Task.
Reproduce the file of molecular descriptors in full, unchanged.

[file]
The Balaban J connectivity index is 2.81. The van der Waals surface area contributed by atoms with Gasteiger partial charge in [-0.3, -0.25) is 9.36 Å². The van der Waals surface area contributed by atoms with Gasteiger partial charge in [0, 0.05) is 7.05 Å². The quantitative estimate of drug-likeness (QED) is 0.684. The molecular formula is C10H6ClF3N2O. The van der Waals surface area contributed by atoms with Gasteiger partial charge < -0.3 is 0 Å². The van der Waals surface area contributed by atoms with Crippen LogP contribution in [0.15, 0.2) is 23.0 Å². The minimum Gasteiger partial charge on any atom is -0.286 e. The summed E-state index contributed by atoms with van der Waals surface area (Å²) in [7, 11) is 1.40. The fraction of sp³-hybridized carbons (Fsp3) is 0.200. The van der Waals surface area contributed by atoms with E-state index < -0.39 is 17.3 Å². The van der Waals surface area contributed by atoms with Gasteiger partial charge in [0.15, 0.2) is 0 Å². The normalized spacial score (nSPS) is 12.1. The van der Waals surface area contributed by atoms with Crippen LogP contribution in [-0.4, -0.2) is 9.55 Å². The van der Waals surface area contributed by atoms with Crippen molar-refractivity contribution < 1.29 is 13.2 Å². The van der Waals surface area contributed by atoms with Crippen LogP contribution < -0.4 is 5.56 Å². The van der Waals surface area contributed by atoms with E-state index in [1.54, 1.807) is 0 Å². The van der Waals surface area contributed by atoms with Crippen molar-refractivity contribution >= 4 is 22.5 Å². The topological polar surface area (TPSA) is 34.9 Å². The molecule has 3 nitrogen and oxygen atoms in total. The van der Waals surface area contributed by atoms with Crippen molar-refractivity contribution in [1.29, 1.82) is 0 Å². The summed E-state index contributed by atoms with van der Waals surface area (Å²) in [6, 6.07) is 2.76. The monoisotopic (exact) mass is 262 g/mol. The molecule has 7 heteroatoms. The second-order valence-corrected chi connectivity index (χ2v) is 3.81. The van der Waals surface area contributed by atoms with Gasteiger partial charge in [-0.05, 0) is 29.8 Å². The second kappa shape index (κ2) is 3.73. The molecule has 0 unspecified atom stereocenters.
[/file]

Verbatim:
The Balaban J connectivity index is 2.81. The van der Waals surface area contributed by atoms with Gasteiger partial charge in [-0.3, -0.25) is 9.36 Å². The van der Waals surface area contributed by atoms with Gasteiger partial charge in [0, 0.05) is 7.05 Å². The quantitative estimate of drug-likeness (QED) is 0.684. The molecular formula is C10H6ClF3N2O. The van der Waals surface area contributed by atoms with Gasteiger partial charge < -0.3 is 0 Å². The van der Waals surface area contributed by atoms with Crippen LogP contribution in [0.15, 0.2) is 23.0 Å². The minimum Gasteiger partial charge on any atom is -0.286 e. The summed E-state index contributed by atoms with van der Waals surface area (Å²) in [7, 11) is 1.40. The fraction of sp³-hybridized carbons (Fsp3) is 0.200. The van der Waals surface area contributed by atoms with E-state index < -0.39 is 17.3 Å². The van der Waals surface area contributed by atoms with Gasteiger partial charge in [0.15, 0.2) is 0 Å². The normalized spacial score (nSPS) is 12.1. The van der Waals surface area contributed by atoms with Crippen LogP contribution in [-0.4, -0.2) is 9.55 Å². The van der Waals surface area contributed by atoms with Crippen molar-refractivity contribution < 1.29 is 13.2 Å². The van der Waals surface area contributed by atoms with Crippen LogP contribution < -0.4 is 5.56 Å². The van der Waals surface area contributed by atoms with E-state index in [1.54, 1.807) is 0 Å². The van der Waals surface area contributed by atoms with Crippen molar-refractivity contribution >= 4 is 22.5 Å². The topological polar surface area (TPSA) is 34.9 Å². The molecule has 3 nitrogen and oxygen atoms in total. The van der Waals surface area contributed by atoms with Crippen molar-refractivity contribution in [1.29, 1.82) is 0 Å². The summed E-state index contributed by atoms with van der Waals surface area (Å²) in [6, 6.07) is 2.76. The monoisotopic (exact) mass is 262 g/mol. The molecule has 7 heteroatoms. The second-order valence-corrected chi connectivity index (χ2v) is 3.81. The van der Waals surface area contributed by atoms with Gasteiger partial charge in [-0.05, 0) is 29.8 Å². The second kappa shape index (κ2) is 3.73. The molecule has 0 unspecified atom stereocenters.